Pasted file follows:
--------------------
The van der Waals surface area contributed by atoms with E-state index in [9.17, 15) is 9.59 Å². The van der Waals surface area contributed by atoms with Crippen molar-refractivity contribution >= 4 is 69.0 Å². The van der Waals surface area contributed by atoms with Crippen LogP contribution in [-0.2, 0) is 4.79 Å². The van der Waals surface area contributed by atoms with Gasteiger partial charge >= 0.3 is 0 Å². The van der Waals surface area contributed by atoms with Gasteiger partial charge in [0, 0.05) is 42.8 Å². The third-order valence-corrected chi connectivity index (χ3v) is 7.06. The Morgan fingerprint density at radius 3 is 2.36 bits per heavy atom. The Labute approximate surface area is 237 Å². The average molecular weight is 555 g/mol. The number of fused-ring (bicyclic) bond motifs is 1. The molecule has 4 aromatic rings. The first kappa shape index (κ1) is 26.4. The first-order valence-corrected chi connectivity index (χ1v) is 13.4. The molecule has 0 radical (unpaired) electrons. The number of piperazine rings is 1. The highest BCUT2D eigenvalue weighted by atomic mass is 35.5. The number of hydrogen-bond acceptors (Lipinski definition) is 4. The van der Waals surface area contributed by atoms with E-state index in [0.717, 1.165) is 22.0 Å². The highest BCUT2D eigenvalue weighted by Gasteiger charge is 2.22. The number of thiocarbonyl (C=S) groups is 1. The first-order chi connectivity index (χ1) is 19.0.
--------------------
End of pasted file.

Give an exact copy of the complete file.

The van der Waals surface area contributed by atoms with E-state index in [9.17, 15) is 9.59 Å². The van der Waals surface area contributed by atoms with Crippen molar-refractivity contribution >= 4 is 69.0 Å². The van der Waals surface area contributed by atoms with Crippen LogP contribution in [-0.2, 0) is 4.79 Å². The van der Waals surface area contributed by atoms with Gasteiger partial charge >= 0.3 is 0 Å². The van der Waals surface area contributed by atoms with Gasteiger partial charge in [0, 0.05) is 42.8 Å². The third-order valence-corrected chi connectivity index (χ3v) is 7.06. The Morgan fingerprint density at radius 3 is 2.36 bits per heavy atom. The Labute approximate surface area is 237 Å². The average molecular weight is 555 g/mol. The number of fused-ring (bicyclic) bond motifs is 1. The molecule has 4 aromatic rings. The first kappa shape index (κ1) is 26.4. The first-order valence-corrected chi connectivity index (χ1v) is 13.4. The molecule has 0 radical (unpaired) electrons. The number of piperazine rings is 1. The highest BCUT2D eigenvalue weighted by atomic mass is 35.5. The number of hydrogen-bond acceptors (Lipinski definition) is 4. The van der Waals surface area contributed by atoms with E-state index in [0.717, 1.165) is 22.0 Å². The highest BCUT2D eigenvalue weighted by Gasteiger charge is 2.22. The number of thiocarbonyl (C=S) groups is 1. The first-order chi connectivity index (χ1) is 19.0.